How does O'Brien's lifestyle in 1984 demonstrate hypocrisy?
In Part Two, Chapter Eight, of 1984, Orwell introduces the reader to O'Brien's apartment, where the details of his lifestyle are revealed. As an Inner Party member, O'Brien lives in an apartment block separate from ordinary Party members. Inside this block, O'Brien has his own servant and is surrounded by all kinds of "richness," like "good food and good tobacco" and pristine furniture.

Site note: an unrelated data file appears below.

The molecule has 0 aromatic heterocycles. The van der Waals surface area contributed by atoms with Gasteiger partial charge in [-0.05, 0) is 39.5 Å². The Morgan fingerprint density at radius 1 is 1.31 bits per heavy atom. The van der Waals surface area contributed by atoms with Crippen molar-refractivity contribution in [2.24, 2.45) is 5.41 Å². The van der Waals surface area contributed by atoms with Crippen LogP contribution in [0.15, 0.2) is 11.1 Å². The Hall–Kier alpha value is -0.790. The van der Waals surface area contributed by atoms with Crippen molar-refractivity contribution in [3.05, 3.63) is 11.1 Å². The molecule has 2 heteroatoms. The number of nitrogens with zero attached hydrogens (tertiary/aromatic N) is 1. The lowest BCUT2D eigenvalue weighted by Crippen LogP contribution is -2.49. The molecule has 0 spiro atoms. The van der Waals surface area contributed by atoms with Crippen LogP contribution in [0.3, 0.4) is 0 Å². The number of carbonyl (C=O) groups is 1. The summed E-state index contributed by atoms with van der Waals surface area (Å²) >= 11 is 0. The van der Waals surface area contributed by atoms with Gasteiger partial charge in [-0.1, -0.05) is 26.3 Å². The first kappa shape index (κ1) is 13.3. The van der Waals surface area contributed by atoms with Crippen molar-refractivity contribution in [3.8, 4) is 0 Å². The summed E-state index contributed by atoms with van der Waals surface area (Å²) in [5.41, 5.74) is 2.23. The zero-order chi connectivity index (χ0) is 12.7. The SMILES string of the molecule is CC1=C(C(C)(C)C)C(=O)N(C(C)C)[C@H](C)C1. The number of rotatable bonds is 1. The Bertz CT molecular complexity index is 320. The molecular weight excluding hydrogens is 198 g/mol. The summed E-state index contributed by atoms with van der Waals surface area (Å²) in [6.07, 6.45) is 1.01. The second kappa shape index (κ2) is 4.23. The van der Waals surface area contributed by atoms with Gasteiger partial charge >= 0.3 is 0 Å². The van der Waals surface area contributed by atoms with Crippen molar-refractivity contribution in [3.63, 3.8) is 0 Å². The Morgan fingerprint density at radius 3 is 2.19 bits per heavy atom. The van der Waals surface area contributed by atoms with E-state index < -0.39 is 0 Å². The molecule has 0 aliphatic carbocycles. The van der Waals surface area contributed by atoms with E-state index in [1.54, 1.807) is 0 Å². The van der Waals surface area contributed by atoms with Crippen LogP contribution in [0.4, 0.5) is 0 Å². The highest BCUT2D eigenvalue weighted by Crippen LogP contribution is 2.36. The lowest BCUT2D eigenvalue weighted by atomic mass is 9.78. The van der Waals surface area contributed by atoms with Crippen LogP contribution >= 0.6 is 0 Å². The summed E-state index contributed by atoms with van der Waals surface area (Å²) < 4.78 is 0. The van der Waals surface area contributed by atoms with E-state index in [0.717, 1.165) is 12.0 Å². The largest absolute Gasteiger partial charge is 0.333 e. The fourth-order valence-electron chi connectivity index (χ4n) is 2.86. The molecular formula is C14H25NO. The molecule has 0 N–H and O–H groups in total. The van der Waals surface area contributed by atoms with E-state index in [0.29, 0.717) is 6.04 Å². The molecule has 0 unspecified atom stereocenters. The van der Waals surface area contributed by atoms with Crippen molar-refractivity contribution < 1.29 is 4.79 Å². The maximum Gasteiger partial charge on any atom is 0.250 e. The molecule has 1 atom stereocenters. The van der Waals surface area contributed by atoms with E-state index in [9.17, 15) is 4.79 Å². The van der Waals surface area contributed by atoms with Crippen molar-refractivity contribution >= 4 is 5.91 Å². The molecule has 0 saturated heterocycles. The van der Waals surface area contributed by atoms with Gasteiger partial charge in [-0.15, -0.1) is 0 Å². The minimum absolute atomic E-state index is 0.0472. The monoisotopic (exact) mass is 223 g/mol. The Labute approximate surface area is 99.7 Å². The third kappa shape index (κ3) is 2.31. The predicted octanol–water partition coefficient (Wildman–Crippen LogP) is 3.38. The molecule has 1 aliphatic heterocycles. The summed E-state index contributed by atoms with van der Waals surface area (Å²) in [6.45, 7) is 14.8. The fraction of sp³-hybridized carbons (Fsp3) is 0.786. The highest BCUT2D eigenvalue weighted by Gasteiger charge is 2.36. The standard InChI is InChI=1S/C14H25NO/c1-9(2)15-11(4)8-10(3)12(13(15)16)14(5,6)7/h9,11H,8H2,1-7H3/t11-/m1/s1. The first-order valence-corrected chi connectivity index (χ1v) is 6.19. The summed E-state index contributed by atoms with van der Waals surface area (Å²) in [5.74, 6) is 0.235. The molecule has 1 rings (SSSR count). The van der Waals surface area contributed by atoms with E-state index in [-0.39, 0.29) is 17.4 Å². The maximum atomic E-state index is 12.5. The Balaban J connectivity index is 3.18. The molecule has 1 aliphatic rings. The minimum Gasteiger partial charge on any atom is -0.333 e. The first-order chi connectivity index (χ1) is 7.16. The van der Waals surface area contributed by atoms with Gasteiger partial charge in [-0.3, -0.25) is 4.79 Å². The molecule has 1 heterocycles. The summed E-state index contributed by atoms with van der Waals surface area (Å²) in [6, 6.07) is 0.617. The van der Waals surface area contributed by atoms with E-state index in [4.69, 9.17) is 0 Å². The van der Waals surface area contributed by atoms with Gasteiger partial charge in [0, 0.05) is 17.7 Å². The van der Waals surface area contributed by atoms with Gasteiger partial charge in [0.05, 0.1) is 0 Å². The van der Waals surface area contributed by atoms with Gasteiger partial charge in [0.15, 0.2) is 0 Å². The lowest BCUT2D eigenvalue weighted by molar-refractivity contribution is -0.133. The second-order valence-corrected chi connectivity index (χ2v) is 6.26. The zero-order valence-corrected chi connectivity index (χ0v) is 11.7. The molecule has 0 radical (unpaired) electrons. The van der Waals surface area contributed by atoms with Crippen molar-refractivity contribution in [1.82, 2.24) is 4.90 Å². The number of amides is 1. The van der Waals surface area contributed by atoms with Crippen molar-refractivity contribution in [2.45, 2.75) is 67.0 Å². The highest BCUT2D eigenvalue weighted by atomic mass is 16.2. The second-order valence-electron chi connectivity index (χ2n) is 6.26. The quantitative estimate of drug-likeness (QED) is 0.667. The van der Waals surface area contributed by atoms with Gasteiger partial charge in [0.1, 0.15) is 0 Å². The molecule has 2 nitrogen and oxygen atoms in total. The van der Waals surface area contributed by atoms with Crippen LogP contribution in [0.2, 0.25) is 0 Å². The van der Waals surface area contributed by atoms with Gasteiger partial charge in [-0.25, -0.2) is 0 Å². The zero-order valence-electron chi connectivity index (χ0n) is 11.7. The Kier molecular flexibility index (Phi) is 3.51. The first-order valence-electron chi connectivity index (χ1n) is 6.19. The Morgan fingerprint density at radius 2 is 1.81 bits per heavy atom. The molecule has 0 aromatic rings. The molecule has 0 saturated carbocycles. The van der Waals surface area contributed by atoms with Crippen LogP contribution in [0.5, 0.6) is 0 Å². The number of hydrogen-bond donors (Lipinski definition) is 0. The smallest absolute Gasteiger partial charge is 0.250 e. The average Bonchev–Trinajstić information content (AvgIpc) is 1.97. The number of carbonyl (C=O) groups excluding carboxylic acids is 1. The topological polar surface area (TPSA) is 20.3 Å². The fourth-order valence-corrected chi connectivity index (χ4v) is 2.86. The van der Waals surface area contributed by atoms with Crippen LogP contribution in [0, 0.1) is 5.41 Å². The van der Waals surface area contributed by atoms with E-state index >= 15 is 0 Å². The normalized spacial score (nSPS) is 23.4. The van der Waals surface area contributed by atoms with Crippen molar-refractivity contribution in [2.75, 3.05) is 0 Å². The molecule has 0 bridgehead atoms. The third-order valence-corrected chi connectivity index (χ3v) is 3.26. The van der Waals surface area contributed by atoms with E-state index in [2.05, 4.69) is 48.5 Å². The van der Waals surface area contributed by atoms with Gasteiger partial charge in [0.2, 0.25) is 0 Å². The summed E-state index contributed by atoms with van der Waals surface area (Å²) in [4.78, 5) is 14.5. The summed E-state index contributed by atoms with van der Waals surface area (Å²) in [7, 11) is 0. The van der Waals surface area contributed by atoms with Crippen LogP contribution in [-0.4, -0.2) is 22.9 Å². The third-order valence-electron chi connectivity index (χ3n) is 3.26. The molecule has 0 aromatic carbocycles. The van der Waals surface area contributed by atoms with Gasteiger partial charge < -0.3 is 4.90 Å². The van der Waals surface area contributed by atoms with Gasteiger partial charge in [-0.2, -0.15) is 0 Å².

In this apartment, O'Brien tells Winston and Julia that he is the head of a secret organization called the Brotherhood whose sole purpose is to bring down the Party. This is hypocritical because O'Brien is happy to enjoy the material benefits of being an Inner Party member while he preaches sabotage, subversion and the creation a new society. By presenting him in this manner, Orwell hints at O'Brien's deception, which is instrumental in Part Three when he is revealed as a member of the Thought Police.